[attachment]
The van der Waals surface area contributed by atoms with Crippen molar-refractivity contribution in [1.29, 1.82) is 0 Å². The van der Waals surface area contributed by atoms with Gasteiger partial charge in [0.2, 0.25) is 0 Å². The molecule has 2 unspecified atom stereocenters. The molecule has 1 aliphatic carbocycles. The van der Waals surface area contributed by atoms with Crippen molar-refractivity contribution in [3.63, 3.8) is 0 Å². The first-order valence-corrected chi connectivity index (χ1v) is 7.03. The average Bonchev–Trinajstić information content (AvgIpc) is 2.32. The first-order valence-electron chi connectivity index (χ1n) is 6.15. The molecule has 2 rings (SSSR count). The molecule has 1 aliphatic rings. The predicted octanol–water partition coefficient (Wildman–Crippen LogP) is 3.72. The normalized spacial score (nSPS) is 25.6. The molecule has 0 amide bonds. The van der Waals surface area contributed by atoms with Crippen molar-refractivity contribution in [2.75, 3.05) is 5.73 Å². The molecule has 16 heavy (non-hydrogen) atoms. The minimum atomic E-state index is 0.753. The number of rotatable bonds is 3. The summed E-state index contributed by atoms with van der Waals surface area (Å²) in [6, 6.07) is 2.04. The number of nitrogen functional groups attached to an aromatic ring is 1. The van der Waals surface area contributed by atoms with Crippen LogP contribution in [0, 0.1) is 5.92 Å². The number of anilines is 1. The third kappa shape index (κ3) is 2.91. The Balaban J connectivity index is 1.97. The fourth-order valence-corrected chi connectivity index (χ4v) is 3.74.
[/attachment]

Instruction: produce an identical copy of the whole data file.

The van der Waals surface area contributed by atoms with Crippen molar-refractivity contribution in [1.29, 1.82) is 0 Å². The van der Waals surface area contributed by atoms with Gasteiger partial charge in [0.2, 0.25) is 0 Å². The molecule has 2 unspecified atom stereocenters. The molecule has 1 aliphatic carbocycles. The van der Waals surface area contributed by atoms with Crippen molar-refractivity contribution in [3.63, 3.8) is 0 Å². The first-order valence-corrected chi connectivity index (χ1v) is 7.03. The average Bonchev–Trinajstić information content (AvgIpc) is 2.32. The first-order valence-electron chi connectivity index (χ1n) is 6.15. The molecule has 2 rings (SSSR count). The molecule has 1 aliphatic rings. The predicted octanol–water partition coefficient (Wildman–Crippen LogP) is 3.72. The normalized spacial score (nSPS) is 25.6. The molecule has 0 amide bonds. The van der Waals surface area contributed by atoms with Crippen molar-refractivity contribution in [2.75, 3.05) is 5.73 Å². The molecule has 16 heavy (non-hydrogen) atoms. The minimum atomic E-state index is 0.753. The number of rotatable bonds is 3. The summed E-state index contributed by atoms with van der Waals surface area (Å²) in [6, 6.07) is 2.04. The number of nitrogen functional groups attached to an aromatic ring is 1. The van der Waals surface area contributed by atoms with Crippen LogP contribution in [0, 0.1) is 5.92 Å². The number of anilines is 1. The third kappa shape index (κ3) is 2.91. The Balaban J connectivity index is 1.97. The fourth-order valence-corrected chi connectivity index (χ4v) is 3.74.